By Edward Pentin
BIRMINGHAM, England, SEPT. 19, 2010 (Zenit.org).- A rainbow appeared over Cofton Park as Pope Benedict arrived this morning for the beatification Mass of Cardinal John Henry Newman, the 19th century English theologian who has had a significant influence on the Holy Father’s own life.
Large numbers of faithful from all over the country and further afield had braved the rain and made their way from the very early hours of the morning to the venue near Birmingham, not far from Cardinal Newman’s resting place in Rednal.
This was a particularly special beatification Mass: not only was it the only such Mass celebrated by Benedict XVI, but it was also the first beatification of an Englishman for centuries.
The Holy Father arrived in the popemobile and, as in Glasgow on Thursday, was driven through a crowd of around 70,000 jubilant pilgrims. On either side of the purpose-built altar were the words ‘Heart Speaks to Heart’, the theme chosen by the Pope for the papal visit, and taken from the crest of Cardinal Newman.
As well as bishops of England, Wales and Scotland, members of the royal family and government figures were also in attendance. So, too, were relatives of Cardinal Newman — descendents of his cousin — and Deacon Jack Sullivan whose miraculous healing of a back problem was last year attributed to Cardinal Newman’s intercession. The ruling led to today’s beatification, ending a cause which has been investigated since 1958.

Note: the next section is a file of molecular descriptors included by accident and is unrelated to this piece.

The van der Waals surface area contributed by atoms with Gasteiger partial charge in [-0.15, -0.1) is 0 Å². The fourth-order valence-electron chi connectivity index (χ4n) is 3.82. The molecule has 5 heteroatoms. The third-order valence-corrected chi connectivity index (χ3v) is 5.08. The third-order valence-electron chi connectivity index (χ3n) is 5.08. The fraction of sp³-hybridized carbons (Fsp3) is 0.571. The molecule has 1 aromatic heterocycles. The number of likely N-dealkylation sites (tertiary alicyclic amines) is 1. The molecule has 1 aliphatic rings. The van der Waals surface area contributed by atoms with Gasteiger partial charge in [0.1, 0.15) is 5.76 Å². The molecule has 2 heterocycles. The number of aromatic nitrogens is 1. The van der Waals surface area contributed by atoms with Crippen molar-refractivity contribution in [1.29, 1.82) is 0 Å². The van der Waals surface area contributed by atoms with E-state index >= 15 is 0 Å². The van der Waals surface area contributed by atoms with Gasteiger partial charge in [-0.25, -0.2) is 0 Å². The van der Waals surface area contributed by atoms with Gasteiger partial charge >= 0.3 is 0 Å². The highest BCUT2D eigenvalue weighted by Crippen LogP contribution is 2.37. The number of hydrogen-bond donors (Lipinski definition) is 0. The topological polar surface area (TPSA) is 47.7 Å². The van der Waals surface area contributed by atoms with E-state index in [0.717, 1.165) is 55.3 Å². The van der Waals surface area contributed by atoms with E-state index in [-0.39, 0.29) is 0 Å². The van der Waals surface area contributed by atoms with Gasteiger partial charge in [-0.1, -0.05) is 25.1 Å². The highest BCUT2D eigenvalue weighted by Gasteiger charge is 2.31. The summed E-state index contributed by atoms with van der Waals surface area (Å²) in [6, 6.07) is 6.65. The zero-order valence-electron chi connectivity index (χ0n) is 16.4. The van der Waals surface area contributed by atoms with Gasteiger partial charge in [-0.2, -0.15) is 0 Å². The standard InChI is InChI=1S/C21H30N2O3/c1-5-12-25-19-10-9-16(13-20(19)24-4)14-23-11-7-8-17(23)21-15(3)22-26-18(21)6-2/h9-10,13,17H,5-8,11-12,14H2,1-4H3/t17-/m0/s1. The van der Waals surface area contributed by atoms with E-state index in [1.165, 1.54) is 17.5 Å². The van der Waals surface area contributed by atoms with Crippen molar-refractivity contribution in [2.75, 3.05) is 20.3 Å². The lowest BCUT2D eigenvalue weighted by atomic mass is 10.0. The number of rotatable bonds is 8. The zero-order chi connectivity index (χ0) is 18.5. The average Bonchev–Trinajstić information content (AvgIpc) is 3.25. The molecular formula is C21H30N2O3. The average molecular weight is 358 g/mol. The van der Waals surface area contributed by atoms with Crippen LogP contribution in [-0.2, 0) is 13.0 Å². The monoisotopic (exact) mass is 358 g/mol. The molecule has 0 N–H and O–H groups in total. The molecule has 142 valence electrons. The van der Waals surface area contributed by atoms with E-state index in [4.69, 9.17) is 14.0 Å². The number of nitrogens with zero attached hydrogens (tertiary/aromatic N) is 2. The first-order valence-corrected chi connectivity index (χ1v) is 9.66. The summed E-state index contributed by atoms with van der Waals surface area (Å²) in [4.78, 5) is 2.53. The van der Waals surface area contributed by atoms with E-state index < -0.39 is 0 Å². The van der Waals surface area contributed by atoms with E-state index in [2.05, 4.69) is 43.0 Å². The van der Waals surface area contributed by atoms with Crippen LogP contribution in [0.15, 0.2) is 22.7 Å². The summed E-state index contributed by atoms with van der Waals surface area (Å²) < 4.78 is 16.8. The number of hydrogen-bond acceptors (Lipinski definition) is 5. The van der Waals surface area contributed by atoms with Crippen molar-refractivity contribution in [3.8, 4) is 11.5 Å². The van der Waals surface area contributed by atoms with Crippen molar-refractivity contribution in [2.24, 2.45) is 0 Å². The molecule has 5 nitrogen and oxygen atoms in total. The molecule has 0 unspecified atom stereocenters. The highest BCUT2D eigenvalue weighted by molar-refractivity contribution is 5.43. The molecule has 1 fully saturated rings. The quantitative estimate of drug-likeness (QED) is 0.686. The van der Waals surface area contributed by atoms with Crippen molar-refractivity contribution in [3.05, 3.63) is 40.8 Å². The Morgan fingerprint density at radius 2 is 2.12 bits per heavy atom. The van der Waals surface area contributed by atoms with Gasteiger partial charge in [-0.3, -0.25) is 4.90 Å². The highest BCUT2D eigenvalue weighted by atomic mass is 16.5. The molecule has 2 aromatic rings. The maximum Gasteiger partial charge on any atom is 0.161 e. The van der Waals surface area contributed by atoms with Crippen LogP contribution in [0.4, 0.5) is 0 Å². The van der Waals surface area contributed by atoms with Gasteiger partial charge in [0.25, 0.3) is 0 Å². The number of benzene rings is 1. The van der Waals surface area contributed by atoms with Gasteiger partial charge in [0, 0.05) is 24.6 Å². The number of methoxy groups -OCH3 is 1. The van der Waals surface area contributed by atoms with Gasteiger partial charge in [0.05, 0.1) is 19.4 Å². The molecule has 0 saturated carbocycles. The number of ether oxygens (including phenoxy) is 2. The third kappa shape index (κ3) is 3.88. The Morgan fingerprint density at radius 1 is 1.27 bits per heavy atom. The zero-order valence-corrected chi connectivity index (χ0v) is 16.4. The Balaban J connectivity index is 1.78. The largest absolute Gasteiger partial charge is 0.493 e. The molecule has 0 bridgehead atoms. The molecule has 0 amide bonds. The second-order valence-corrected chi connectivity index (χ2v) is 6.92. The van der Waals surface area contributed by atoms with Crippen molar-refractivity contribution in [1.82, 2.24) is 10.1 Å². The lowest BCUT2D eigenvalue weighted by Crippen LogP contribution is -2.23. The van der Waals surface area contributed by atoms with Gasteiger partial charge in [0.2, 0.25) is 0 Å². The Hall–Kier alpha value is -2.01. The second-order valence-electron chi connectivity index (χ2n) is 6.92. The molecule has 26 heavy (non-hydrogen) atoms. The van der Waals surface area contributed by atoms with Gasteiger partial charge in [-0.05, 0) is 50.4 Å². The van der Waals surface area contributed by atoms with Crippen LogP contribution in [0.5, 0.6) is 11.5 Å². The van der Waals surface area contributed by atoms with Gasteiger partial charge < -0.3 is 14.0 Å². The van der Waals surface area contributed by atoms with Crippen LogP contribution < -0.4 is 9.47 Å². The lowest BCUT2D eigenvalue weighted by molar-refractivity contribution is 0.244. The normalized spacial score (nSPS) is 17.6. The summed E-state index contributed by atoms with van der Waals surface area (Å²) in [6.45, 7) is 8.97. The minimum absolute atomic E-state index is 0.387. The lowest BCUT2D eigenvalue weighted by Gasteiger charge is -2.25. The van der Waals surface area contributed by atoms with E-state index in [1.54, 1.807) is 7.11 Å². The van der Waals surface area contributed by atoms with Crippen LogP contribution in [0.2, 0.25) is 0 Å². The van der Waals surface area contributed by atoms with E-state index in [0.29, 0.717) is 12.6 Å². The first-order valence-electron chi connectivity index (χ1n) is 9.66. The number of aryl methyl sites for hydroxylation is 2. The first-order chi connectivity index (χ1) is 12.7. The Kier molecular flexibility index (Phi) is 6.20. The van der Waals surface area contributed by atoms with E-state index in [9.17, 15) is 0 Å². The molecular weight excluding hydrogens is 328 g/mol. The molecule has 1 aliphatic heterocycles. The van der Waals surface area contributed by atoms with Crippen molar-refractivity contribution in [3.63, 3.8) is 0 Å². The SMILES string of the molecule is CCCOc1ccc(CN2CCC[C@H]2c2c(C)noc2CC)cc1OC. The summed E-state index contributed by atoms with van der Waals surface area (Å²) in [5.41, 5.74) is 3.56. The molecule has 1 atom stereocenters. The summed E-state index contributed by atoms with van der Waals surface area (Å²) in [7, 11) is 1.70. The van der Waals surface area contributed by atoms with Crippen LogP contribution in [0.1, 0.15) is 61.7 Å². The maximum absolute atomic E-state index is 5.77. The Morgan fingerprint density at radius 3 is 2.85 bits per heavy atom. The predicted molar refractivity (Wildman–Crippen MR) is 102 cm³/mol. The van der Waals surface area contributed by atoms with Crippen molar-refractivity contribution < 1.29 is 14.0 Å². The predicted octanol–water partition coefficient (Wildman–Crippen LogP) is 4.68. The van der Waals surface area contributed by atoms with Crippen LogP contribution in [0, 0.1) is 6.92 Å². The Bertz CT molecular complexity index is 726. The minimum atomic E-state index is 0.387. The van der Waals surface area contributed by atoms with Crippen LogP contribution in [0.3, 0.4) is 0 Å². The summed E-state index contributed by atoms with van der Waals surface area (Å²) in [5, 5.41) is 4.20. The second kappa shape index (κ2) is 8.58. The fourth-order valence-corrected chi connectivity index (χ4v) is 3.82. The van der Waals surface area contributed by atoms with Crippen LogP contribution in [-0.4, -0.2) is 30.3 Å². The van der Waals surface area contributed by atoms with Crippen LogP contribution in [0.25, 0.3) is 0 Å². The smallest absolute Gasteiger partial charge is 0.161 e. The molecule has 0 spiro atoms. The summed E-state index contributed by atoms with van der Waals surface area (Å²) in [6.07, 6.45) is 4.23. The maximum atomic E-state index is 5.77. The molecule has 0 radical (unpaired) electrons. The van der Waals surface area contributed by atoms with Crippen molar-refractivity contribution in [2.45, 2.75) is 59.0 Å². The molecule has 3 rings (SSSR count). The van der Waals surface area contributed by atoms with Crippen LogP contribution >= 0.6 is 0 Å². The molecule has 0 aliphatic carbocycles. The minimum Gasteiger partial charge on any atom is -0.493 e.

In his homily, the Holy Father praised the theologian’s spirituality and holiness. He singled out his vision for education that was “firmly opposed to any reductive or utilitarian approach” and highlighted Blessed John Henry’s famous appeal for an intelligent and well-instructed laity. But he also reflected on his life as a priest, recalling his “profoundly human vision of priestly ministry” that manifested itself in the oratory he founded, his visits to the sick, his comfort of the bereaved and care for those in prison.
“‘Heart speaks to heart’ gives us an insight into his understanding of the Christian life as a call to holiness, as experienced as the profound desire of the human heart to enter into intimate communion with the Heart of God,” the Holy Father said. “He reminds us that faithfulness to prayer gradually transforms us into the divine likeness.”
The Pope began his homily by recalling that today the country was commemorating the 70th anniversary of the Battle of Britain when, against the odds, the Royal Air Force won a famous air battle against the Nazis.
“For me as one who lived and suffered through the dark days of the Nazi regime in Germany, it is deeply moving to be here with you on this occasion, and to recall how many of your fellow citizens sacrificed their lives, courageously resisting the forces of that evil ideology,” Benedict XVI said. “Seventy years later, we recall with shame and horror the dreadful toll of death and destruction that war brings in its wake, and we renew our resolve to work for peace and reconciliation wherever the threat of conflict looms.”